One explanation for our attachment to our current slate of school subjects is what behavior economists call the "endowment effect", by which people tend to overvalue what they own ("overvalue" in the sense that people tend to want more money for things they already own than other people are willing to pay). 

In the case of school subjects, we fear what we would lose by getting rid of a subject. But this fear implies something totally inaccurate: it implies that there is a really good reason that we teach the set of subjects that we teach. But if you consider the skills and knowledge that you need as an adult right now (let alone what we might need in the future) it's obvious that English, History, Pure Math, Physics, Biology, and Chemistry are an odd set of categories to build an education around. And I'm not making an instrumentalist "we should be educating people for the careers of today" argument here. Rather, I think this is a weird list of subjects for ANY POSSIBLE desired educational outcome. The only outcome it fulfills is "to become an educated person according to the current definition" and arguing for the current list of subjects on that basis is (as we'd all know if we'd taken philosophy in school) circular reasoning.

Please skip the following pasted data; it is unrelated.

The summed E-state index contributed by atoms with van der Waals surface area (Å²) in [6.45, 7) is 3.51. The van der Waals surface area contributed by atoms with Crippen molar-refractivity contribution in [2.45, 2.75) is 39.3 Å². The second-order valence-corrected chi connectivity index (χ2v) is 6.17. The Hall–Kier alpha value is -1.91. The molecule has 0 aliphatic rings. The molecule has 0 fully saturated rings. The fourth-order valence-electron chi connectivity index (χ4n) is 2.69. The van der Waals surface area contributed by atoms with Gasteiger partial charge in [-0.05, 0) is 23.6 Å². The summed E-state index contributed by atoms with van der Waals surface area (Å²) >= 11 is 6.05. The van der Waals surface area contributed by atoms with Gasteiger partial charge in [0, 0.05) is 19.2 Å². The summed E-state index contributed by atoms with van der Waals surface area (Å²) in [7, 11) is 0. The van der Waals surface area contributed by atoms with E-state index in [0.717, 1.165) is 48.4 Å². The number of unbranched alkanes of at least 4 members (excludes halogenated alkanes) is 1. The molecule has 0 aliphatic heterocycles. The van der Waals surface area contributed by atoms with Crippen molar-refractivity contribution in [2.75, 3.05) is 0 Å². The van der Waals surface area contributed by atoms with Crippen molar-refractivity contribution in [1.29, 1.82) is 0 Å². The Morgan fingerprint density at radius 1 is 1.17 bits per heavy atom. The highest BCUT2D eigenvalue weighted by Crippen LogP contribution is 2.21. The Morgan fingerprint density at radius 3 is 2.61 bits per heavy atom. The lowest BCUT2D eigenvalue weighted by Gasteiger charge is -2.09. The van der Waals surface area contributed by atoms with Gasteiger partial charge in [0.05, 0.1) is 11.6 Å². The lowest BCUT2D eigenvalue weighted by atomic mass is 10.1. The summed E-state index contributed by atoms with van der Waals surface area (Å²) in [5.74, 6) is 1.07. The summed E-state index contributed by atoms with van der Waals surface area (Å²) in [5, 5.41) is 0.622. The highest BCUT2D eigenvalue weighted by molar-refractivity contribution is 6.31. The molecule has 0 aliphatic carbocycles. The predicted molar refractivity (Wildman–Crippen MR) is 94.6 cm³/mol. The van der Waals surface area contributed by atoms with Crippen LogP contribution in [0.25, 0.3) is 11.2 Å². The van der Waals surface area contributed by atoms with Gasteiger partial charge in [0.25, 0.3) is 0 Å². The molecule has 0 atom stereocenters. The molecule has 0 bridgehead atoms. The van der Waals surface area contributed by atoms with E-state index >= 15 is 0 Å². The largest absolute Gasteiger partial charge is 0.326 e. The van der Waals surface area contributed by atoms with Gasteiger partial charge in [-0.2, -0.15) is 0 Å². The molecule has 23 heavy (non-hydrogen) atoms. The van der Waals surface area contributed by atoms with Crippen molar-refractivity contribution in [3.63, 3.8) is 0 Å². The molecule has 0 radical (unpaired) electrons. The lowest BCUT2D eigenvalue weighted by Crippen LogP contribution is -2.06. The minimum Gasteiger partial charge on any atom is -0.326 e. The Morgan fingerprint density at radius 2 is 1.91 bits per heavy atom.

Here's what I think: subjects are a weird way to organize school. If we were creating the concept of "school" now, there's no way we would use them as an organizing principle, because they aren't a good way to organize learning. They are, in fact, a "folder" system, and what we need is a "tag" system. 

The "folder" system was, until recently, the only way to organize information: when I was growing up, information was mostly stored on paper, and sorted in folders. Because organizational structures tend to outlive their usefulness (sound familiar?), most computers still use folders to organize information. 

This is not optimal - documents do not have only one characteristic and if I'm trying to file an interesting article that argues that you can learn a lot about the 2016 presidential election by studying the fight over Title Nine in universities, what folder should it go in? "Political Analysis?" "Current Events?" "Women's Rights?" "Sports?" "Higher Education?" "Argumentative Writing?" It depends on what I want to use it for - and what I want to use it for will vary from semester to semester. 

Because of this, computers increasingly (though not as quickly as I would like) organize files by tagging rather than by folders. That article about Title 9 can only go into one folder, but I can give it as many tags as I want.